Based on the above, apart from the immediate cease of manufacturing and sales of the infringing products by the two defendants, the defendant Nidec was also ordered to pay the plaintiff the use fee during the temporary protection period amount to 2,426,834 Yuan, and compensate the plaintiff the economical loss amount to 1,202,048 Yuan as well as reasonable expenses amount to 207,240 Yuan. Thus, the total amount of the case was amount to about 3,800,000 Yuan.
The appeal of this judgment to the second instance court was rejected, and the first instance court judgment herein was maintained.
Significance of Decision: this case was notable on the ground that it clarified the rules to determine the implementing patent during the temporary protection period, as well as the calculation of the use fee of the temporary protection period.
Case Three: Panasonic Co., Ltd. v. Zhuhai Jin Dao Electronic Co., Ltd., Beijing Li Kang Fu Ya Trade Co., Ltd.
On December 29, 2016, the Beijing High People’s Court delivered its second instance judgment concerning design patent infringement dispute involving a design patent No. ZL201130151611.3 “cosmetic equipment”.
The plaintiff in the first instance, Panasonic, is the patent owner of the No. ZL201130151611.3 “cosmetic equipment”, which was published for granting on January 22, 2014 and still valid. The plaintiff claimed in the first instance court that the two defendants infringed its design patent by licensing, manufacturing, selling, promising to sell the infringing products without authorization. The two defendants denied the claims mentioned above, which was not supported by the first instance court, Beijing IP Court.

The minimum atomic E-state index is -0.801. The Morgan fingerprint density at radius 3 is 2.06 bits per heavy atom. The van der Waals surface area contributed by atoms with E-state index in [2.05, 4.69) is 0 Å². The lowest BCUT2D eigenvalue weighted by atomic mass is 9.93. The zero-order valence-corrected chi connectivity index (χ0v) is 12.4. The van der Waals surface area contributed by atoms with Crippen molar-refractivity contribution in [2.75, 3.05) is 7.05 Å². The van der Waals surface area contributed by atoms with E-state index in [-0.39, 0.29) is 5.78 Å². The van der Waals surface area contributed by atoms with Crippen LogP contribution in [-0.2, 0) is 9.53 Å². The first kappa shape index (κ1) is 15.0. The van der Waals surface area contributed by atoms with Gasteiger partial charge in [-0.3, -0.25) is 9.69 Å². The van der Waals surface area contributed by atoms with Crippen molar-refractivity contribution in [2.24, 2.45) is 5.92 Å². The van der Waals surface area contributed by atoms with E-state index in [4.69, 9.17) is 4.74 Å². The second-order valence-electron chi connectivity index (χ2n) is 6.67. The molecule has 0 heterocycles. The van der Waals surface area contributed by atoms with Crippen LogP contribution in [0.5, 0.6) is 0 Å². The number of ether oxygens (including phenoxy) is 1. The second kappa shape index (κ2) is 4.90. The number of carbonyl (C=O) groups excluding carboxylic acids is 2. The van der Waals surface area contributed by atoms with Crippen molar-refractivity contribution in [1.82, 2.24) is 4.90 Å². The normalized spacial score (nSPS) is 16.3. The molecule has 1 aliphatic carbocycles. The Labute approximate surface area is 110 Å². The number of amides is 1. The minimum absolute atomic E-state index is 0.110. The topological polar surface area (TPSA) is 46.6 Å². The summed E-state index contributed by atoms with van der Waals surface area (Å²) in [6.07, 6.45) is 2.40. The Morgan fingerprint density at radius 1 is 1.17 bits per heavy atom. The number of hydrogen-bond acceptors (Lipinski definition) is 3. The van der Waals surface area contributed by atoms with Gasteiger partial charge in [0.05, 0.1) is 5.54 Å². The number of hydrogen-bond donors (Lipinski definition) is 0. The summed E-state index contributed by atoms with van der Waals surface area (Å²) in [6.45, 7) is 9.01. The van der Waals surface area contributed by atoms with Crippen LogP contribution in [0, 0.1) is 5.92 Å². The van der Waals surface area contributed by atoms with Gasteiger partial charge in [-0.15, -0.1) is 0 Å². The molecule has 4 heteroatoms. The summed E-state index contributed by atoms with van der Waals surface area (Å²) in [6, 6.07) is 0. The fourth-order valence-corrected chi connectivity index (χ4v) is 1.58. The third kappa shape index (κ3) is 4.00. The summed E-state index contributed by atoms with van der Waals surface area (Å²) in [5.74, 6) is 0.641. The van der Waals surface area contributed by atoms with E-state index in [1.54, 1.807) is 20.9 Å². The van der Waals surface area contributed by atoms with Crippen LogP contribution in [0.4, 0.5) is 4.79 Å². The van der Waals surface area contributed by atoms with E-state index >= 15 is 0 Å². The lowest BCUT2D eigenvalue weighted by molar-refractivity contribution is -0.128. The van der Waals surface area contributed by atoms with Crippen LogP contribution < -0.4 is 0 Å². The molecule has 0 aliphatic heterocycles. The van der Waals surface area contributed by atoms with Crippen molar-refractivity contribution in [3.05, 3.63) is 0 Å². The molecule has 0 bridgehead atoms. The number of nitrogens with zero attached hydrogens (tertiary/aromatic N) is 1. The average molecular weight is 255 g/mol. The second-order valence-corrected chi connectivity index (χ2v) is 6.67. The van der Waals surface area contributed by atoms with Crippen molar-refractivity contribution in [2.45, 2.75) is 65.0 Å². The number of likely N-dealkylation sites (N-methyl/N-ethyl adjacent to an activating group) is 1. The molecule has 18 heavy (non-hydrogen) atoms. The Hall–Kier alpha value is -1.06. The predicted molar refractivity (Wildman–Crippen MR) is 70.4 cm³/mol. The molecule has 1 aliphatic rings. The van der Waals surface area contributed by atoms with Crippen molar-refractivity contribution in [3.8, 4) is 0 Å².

Then, the two defendants mentioned above appealed to the Beijing High People’s Court, due to dissatisfaction of the first instance court’s decision, which ordered them to compensate Panasonic economical loss as well as reasonable expenses amount to 3,200,000 Yuan. Their appealing grounds are summarized as follows: 1) the Jin Dao Company only manufactured and sold the alleged infringing products with handles, but did not sell the alleged infringing products without handles; 2) the alleged infringing products does not look similar to Panasonic’s design patent in terms of overall visual effect; 3) the three million compensation determined by the first instance court was not proper and lacked of legal grounds; 4) it is erroneous for the first instance court to fully support Panasonic’s reasonable expenses claim.